I have been talking about the Slow Food Movement quite a bit as of late. I think its imperative work that they are doing and I have a deep respect for the principles. The only problem I see in the United States is that the conviviums (groups) are primarily populated by affluent food enthusiasts. Most of the events are tailored to teaching these members grass roots levels of artisan techniques and practices.
There is nothing wrong with this, but I do see a need to get more professionals, especially young professionals and enthusiasts alike, to participate as well. Most farmers, artisans and chefs, are far to busy to attend most of these events. The subject matter is often of no interest either, because they already have the knowledge.
It is going to be the younger generation who will have to deal with the problems coming down the pike, and they are the ones who will have to be the caretakers of this planet, and the solvers of the problems our civilization has created. I have four daughters and I worry about what is in store for them. I would love to see programs within movements such as Slow Food, specifically designed to getting them involved.
Although I have been cooking for 35 years, even I do not feel comfortable at some of these meetings, which are primarily composed of retired or semi-retired “Foodies”. What is occurring on our planet is serious. The ball is literally in the younger generations court to get involved and make the changes needed to begin the healing process.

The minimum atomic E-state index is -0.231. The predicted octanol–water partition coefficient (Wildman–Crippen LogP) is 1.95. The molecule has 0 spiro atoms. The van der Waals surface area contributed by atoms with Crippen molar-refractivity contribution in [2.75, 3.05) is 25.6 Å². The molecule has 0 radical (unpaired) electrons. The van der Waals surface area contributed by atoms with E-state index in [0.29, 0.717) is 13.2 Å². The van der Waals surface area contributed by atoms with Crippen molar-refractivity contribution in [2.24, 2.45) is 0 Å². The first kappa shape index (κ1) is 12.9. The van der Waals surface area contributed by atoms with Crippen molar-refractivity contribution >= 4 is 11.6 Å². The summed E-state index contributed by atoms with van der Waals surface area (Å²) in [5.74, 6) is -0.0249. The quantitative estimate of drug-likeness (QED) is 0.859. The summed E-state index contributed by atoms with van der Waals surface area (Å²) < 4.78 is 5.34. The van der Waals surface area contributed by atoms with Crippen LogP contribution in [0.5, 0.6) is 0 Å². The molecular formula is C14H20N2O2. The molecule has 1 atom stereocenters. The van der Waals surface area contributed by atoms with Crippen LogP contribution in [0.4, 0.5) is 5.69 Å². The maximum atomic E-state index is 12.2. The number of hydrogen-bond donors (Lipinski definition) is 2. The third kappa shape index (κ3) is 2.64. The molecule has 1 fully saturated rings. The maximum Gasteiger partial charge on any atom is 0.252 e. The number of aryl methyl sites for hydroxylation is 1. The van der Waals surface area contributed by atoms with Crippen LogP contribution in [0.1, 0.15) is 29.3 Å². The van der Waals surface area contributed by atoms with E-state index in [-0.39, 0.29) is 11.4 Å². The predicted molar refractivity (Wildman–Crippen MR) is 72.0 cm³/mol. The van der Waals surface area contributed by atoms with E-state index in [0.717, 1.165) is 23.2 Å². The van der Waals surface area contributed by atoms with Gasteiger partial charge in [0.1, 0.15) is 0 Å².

I am not quite sure how to propagate this vision. If anyone has suggestions, that would be very helpful to the cause. At Terra Madre in Turin Italy, where the semi-annual convention is held, farmers and experts from all over the world attend. Many of whom live and work in countries where the problems of sustainability, drought and loss of cultural heritage, are much more serious and real in nature, than they are in primarily coddled American society.
We are the richest country in the world and we take almost everything for granted. Spend a few weeks in India, Africa, or some small Asian country and you will see that the situation is much more critical.
In my mind we have to find a way to make “The We Generation” composed of young people, who have the energy, vision, and creative vitality, to manifest the kind of changes and solutions that will provide some hope.
Jane Siberry, one of my favorite song writers, once wrote a song entitled “Calling All Angels” within the text was a beautiful stanza, I would like to share.
Calling All Angels
And every day you gaze upon the sunset with such love and intensity, it’s almost … it’s almost as if you could only crack the code, then you’d finally understand what this all means. But if you could, do you think you would trade in all the pain and suffering?
Ah, but then you’d miss the beauty of the light upon this earth and the sweetness of the leaving.